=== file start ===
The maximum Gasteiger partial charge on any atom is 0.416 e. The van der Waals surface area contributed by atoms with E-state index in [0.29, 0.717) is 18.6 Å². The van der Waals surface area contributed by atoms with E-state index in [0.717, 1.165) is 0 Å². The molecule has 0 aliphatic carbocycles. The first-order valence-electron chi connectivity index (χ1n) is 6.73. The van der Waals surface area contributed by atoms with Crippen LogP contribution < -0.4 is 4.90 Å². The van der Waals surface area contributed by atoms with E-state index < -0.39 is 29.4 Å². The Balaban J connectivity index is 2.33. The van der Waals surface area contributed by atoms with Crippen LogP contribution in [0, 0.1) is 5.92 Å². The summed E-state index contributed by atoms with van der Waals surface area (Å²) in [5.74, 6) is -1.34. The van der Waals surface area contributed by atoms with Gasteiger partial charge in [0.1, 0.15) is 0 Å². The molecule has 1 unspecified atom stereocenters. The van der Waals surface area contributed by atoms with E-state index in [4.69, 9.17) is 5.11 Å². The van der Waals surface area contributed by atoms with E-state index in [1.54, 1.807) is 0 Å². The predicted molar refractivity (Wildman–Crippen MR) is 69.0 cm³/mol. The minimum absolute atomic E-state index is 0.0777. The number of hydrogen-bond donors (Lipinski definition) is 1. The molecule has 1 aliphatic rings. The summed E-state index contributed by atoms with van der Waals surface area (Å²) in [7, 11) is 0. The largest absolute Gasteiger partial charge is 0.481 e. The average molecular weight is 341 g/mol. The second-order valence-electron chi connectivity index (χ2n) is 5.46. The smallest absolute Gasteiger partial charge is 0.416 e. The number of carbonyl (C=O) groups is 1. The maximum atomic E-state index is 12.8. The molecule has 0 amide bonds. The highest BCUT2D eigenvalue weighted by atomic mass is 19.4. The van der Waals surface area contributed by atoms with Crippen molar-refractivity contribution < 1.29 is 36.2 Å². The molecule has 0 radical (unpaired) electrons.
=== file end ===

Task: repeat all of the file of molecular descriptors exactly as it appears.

The maximum Gasteiger partial charge on any atom is 0.416 e. The van der Waals surface area contributed by atoms with E-state index in [0.29, 0.717) is 18.6 Å². The van der Waals surface area contributed by atoms with E-state index in [0.717, 1.165) is 0 Å². The molecule has 0 aliphatic carbocycles. The first-order valence-electron chi connectivity index (χ1n) is 6.73. The van der Waals surface area contributed by atoms with Crippen LogP contribution < -0.4 is 4.90 Å². The van der Waals surface area contributed by atoms with E-state index < -0.39 is 29.4 Å². The Balaban J connectivity index is 2.33. The van der Waals surface area contributed by atoms with Crippen LogP contribution in [0, 0.1) is 5.92 Å². The summed E-state index contributed by atoms with van der Waals surface area (Å²) in [5.74, 6) is -1.34. The van der Waals surface area contributed by atoms with Gasteiger partial charge in [0.1, 0.15) is 0 Å². The molecule has 1 unspecified atom stereocenters. The van der Waals surface area contributed by atoms with E-state index in [4.69, 9.17) is 5.11 Å². The van der Waals surface area contributed by atoms with E-state index in [1.54, 1.807) is 0 Å². The predicted molar refractivity (Wildman–Crippen MR) is 69.0 cm³/mol. The minimum absolute atomic E-state index is 0.0777. The number of hydrogen-bond donors (Lipinski definition) is 1. The molecule has 1 aliphatic rings. The summed E-state index contributed by atoms with van der Waals surface area (Å²) in [7, 11) is 0. The largest absolute Gasteiger partial charge is 0.481 e. The average molecular weight is 341 g/mol. The second-order valence-electron chi connectivity index (χ2n) is 5.46. The smallest absolute Gasteiger partial charge is 0.416 e. The number of carbonyl (C=O) groups is 1. The maximum atomic E-state index is 12.8. The molecule has 0 amide bonds. The highest BCUT2D eigenvalue weighted by atomic mass is 19.4. The van der Waals surface area contributed by atoms with Crippen molar-refractivity contribution < 1.29 is 36.2 Å². The molecule has 0 radical (unpaired) electrons.